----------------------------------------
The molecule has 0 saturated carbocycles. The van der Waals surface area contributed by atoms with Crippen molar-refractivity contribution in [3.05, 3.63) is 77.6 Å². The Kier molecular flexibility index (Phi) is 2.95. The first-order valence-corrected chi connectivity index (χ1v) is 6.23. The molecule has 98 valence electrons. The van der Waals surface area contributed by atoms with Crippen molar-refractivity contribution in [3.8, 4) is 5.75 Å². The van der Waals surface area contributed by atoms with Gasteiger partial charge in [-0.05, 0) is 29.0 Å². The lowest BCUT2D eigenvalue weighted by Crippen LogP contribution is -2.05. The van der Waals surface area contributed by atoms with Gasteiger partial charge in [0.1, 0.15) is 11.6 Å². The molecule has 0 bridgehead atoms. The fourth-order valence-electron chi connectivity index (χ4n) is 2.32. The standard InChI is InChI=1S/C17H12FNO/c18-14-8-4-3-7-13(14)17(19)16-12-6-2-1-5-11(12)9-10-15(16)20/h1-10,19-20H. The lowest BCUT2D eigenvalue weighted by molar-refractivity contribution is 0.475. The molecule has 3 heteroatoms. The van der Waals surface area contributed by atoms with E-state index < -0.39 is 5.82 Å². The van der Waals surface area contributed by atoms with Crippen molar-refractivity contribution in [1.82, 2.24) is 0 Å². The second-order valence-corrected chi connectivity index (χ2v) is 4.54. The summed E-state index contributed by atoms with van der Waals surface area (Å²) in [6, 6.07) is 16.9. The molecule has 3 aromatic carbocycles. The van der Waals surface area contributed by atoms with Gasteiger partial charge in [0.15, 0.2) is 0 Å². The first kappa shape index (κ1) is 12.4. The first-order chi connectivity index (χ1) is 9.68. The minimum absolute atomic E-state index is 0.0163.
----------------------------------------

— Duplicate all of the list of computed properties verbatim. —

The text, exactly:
The molecule has 0 saturated carbocycles. The van der Waals surface area contributed by atoms with Crippen molar-refractivity contribution in [3.05, 3.63) is 77.6 Å². The Kier molecular flexibility index (Phi) is 2.95. The first-order valence-corrected chi connectivity index (χ1v) is 6.23. The molecule has 98 valence electrons. The van der Waals surface area contributed by atoms with Crippen molar-refractivity contribution in [3.8, 4) is 5.75 Å². The van der Waals surface area contributed by atoms with Gasteiger partial charge in [-0.05, 0) is 29.0 Å². The lowest BCUT2D eigenvalue weighted by Crippen LogP contribution is -2.05. The van der Waals surface area contributed by atoms with Gasteiger partial charge in [0.1, 0.15) is 11.6 Å². The molecule has 0 bridgehead atoms. The fourth-order valence-electron chi connectivity index (χ4n) is 2.32. The standard InChI is InChI=1S/C17H12FNO/c18-14-8-4-3-7-13(14)17(19)16-12-6-2-1-5-11(12)9-10-15(16)20/h1-10,19-20H. The lowest BCUT2D eigenvalue weighted by molar-refractivity contribution is 0.475. The molecule has 3 heteroatoms. The van der Waals surface area contributed by atoms with E-state index < -0.39 is 5.82 Å². The van der Waals surface area contributed by atoms with Crippen molar-refractivity contribution in [1.82, 2.24) is 0 Å². The second-order valence-corrected chi connectivity index (χ2v) is 4.54. The summed E-state index contributed by atoms with van der Waals surface area (Å²) in [6, 6.07) is 16.9. The molecule has 3 aromatic carbocycles. The van der Waals surface area contributed by atoms with Gasteiger partial charge in [0.15, 0.2) is 0 Å². The first kappa shape index (κ1) is 12.4. The first-order chi connectivity index (χ1) is 9.68. The minimum absolute atomic E-state index is 0.0163.